The seams on a tailored skirt may be finished in a variety of ways. Heavy material is often stitched together in plain seams, the seams being finished with overcasting. A neat way to finish such seams on the right side is to press the raw edges on the under side of the seam flat on the skirt; baste and stitch through them 1/8" to 1/4" from the seam on the right side.
To give a pleated effect at a seam, baste it in the usual way; lay both raw edges of the seam flat against the wrong side and stitch through them from the right side, making the row of stitching parallel with the basting; remove the basting and a pleat will thus be formed on the right side.
In basting seams, be careful to have the parts of the skirt exactly even at the top; pin them together before basting and use small basting stitches near the top so they will not pull apart when fitted. It is a good plan to hold the bias edges toward you when basting.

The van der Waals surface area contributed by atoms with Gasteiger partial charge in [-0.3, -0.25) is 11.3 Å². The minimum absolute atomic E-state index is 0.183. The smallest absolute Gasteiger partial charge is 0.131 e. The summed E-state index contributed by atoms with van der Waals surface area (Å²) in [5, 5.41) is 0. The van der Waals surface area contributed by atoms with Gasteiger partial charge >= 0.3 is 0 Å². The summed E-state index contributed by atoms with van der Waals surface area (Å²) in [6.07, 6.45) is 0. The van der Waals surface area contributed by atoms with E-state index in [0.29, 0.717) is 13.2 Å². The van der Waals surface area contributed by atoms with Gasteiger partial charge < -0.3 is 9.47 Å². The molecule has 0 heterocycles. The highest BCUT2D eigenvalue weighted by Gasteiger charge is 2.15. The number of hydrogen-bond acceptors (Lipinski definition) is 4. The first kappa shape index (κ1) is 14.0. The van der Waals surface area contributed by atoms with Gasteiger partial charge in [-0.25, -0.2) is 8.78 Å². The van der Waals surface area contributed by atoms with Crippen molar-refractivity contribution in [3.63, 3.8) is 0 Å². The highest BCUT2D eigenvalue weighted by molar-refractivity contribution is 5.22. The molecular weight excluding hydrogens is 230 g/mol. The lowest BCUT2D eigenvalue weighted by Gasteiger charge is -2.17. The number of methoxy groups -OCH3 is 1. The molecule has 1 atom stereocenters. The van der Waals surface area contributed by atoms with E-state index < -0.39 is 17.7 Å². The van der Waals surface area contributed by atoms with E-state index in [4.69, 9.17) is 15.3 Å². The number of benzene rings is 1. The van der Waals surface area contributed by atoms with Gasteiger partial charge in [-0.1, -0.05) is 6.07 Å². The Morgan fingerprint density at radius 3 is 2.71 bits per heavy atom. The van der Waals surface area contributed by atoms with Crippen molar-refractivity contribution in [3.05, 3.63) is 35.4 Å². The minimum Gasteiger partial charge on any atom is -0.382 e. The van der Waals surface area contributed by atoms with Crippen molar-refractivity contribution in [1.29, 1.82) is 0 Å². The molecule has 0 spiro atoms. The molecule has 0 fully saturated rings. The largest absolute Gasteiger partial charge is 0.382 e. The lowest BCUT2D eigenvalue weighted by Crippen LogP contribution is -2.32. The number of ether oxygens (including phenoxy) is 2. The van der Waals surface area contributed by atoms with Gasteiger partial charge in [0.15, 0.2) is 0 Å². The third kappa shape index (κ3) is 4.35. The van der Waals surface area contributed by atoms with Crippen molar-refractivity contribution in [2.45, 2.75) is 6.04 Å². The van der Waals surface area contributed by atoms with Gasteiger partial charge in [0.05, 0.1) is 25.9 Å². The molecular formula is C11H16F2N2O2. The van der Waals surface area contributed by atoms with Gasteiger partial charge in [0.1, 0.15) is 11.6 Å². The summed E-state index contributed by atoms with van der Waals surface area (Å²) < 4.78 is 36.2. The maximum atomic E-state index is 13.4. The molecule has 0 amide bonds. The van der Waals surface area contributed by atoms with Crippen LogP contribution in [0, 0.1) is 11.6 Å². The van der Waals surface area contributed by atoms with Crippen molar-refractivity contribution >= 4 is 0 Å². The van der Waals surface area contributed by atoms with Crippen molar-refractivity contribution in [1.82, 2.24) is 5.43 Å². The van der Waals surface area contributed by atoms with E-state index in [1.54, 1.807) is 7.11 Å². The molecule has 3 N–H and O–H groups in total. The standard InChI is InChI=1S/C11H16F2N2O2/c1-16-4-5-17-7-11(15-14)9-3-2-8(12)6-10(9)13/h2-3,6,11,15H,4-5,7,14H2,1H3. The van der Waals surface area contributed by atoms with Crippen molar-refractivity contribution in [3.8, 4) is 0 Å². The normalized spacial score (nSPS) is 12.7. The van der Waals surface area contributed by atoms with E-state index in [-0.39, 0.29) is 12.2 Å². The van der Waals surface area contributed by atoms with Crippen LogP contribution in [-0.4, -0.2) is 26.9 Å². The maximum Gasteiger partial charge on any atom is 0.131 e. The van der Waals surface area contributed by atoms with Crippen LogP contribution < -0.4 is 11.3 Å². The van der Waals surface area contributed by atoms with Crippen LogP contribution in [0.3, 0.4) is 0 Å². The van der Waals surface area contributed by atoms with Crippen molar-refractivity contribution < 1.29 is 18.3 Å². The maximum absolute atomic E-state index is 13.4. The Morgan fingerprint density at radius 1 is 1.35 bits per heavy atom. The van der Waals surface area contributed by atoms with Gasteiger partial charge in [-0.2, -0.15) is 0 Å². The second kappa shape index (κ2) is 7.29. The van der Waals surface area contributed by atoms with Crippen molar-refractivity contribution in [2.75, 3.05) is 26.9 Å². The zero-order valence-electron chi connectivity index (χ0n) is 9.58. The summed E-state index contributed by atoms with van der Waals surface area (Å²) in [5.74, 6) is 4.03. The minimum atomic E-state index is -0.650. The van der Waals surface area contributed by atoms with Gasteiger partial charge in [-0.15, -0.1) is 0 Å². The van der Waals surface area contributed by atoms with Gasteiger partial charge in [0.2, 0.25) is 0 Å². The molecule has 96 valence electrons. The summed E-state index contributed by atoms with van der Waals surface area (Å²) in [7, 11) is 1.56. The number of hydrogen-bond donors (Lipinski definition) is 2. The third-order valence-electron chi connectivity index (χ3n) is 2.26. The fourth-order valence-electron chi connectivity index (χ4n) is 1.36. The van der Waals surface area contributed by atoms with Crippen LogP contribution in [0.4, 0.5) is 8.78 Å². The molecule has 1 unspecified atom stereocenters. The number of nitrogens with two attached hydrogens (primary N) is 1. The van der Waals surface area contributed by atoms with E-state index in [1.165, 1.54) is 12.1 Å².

When fitting the skirt, follow the suggestions given in Chap. IV.
For the placket opening under a pleat like the one shown in the illustration, use a faced placket (Chap. II, Par. 163). For a placket opening at the end of an ordinary seam, use the extension placket (Chap. II, Par. 162). If the skirt is gathered, a bound placket (Chap. II, Par. 161) may be used. Use hooks and eyes, or snaps, to hold the placket closed. Large buttons with buttonholes are sometimes used to fasten the placket and to form a trimming for the skirt.
The top of a tailored skirt is usually finished so it can be worn outside of a shirt waist. Belting is used for this purpose. If the skirt extends to the waist line, a narrow belting about 1" wide should be used; if it is to be raised above the waist line, wider belting should be used (the width of the belting will depend upon the distance the skirt is to be raised).